Defaults

No default behavior or values.

 
Command Modes

The following table shows the modes in which you can enter the command:

 

Command Mode
Firewall Mode
Security Context
Routed
Transparent
Single
Multiple
Context
System

Global configuration

  • Yes
  • Yes

  • Yes

 
Command History

Release
Modification

7.0 (1)

This command was introduced.

Examples

The following example shows how to set a threshold value of 1500:

ciscoasa# remote-access threshold session-threshold-exceeded 1500
 

 
Related Commands

Command
Description

snmp-server enable trap remote-access

Enables threshold trapping.

rename

To rename a file or a directory from the source filename to the destination filename, use the rename command in privileged EXEC mode.

rename [ /noconfirm ] [ disk0 : | disk1 : | flash: ] source-path [ disk0 : | disk1 : | flash: ] destination-path

 
Syntax Description

/ noconfirm

(Optional) Suppresses the confirmation prompt.

destination-path

Specifies the path of the destination file.

disk0 :

(Optional) Specifies the internal Flash memory, followed by a colon.

disk1 :

(Optional) Specifies the external Flash memory card, followed by a colon.

flash:

(Optional) Specifies the internal Flash memory, followed by a colon.

source-path

Specifies the path of the source file.

 
Defaults

No default behavior or values.

 
Command Modes

The following table shows the modes in which you can enter the command:

 

Command Mode
Firewall Mode
Security Context
Routed
Transparent
Single
Multiple
Context
System

Privileged EXEC

  • Yes
  • Yes
  • Yes

  • Yes

 
Command History

Release
Modification

7.0(1)

This command was introduced.

 
Usage Guidelines

The rename flash: flash: command prompts you to enter a source and destination filename.

You cannot rename a file or directory across file systems.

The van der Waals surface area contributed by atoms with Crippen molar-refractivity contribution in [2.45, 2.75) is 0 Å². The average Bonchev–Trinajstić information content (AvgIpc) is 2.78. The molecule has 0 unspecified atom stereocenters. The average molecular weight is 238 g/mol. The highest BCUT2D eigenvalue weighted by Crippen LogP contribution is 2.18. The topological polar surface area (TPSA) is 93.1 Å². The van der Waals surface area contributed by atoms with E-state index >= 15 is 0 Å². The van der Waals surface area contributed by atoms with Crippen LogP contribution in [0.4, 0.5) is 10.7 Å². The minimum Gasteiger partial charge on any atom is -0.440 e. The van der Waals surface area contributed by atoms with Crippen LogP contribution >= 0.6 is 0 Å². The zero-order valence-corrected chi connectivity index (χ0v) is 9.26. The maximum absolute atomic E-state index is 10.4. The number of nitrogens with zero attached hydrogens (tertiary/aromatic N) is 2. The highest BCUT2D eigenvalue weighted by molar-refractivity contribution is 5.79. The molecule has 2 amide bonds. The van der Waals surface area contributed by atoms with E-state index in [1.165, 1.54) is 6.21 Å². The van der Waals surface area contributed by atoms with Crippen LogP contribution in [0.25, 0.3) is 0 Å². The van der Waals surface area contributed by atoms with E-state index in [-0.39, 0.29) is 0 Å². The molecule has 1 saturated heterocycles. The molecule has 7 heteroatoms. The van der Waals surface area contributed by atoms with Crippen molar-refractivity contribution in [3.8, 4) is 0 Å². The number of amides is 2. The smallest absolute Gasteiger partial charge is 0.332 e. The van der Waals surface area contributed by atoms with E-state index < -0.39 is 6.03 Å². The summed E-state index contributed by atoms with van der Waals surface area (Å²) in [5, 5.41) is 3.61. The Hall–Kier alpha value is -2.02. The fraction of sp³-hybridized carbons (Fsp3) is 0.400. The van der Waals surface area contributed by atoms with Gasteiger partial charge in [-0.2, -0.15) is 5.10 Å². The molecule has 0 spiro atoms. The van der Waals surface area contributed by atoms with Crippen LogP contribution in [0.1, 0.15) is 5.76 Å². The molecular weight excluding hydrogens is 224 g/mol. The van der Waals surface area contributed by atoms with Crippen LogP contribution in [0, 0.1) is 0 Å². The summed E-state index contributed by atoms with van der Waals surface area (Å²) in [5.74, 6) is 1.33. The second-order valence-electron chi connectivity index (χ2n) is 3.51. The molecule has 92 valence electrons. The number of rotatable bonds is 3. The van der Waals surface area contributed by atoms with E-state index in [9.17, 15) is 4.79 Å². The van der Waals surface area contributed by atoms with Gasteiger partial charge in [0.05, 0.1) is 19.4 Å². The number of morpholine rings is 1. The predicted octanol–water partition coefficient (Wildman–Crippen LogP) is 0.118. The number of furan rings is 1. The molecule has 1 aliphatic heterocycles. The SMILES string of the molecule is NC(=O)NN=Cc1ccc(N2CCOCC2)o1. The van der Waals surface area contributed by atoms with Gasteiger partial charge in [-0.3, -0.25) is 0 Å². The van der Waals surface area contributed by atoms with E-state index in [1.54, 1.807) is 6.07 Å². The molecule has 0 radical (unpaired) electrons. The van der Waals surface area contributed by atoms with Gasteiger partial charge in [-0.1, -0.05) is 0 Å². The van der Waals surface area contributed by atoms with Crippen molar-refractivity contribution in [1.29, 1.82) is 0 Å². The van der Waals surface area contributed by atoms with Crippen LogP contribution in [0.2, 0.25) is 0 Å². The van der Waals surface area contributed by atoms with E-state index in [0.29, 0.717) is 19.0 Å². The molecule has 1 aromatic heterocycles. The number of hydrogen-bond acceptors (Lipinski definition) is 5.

For example:

ciscoasa# rename flash: disk1:
Source filename []? new-config
Destination filename []? old-config
%Cannot rename between filesystems

Examples

The following example shows how to rename a file named “test” to “test1”:

ciscoasa# rename flash: flash:
Source filename [running-config]? test
Destination filename [n]? test1

 
Related Commands

Command
Description

mkdir

Creates a new directory.

rmdir

Removes a directory.

show file

Displays information about the file system.

rename (class-map)

To rename a class map, enter the rename command in class-map configuration mode.

rename new_name

 
Syntax Description

new_name

Specifies the new name of the class map, up to 40 characters in length. The name “class-default” is reserved.

 
Defaults

No default behavior or values.

 
Command Modes

The following table shows the modes in which you can enter the command:

 

Command Mode
Firewall Mode
Security Context
Routed
Transparent
Single
Multiple
Context
System

Class-map configuration

  • Yes
  • Yes
  • Yes
  • Yes

 
Command History

Release
Modification

7.0(1)

This command was introduced.

Examples

The following example shows how to rename a class map from test to test2:

ciscoasa(config)# class-map test
ciscoasa(config-cmap)# rename test2
 

 
Related Commands

Command
Description

class-map

Creates a class map.

renewal-reminder

To specify the number of days before user certificate expiration that an initial reminder to re-enroll is sent to certificate owners, use the renewal-reminder command in ca server configuration mode. To reset the time to the default of 14 days, use the no form of this command.

renewal-reminder days

no renewal-reminder

 
Syntax Description

days

Specifies the time in days before the expiration of an issued certificate that the certificate owner is first reminded to re-enroll. Valid values range from 1 to 90 days.

 
Defaults

The default value is 14 days.

 
Command Modes

The following table shows the modes in which you can enter the command: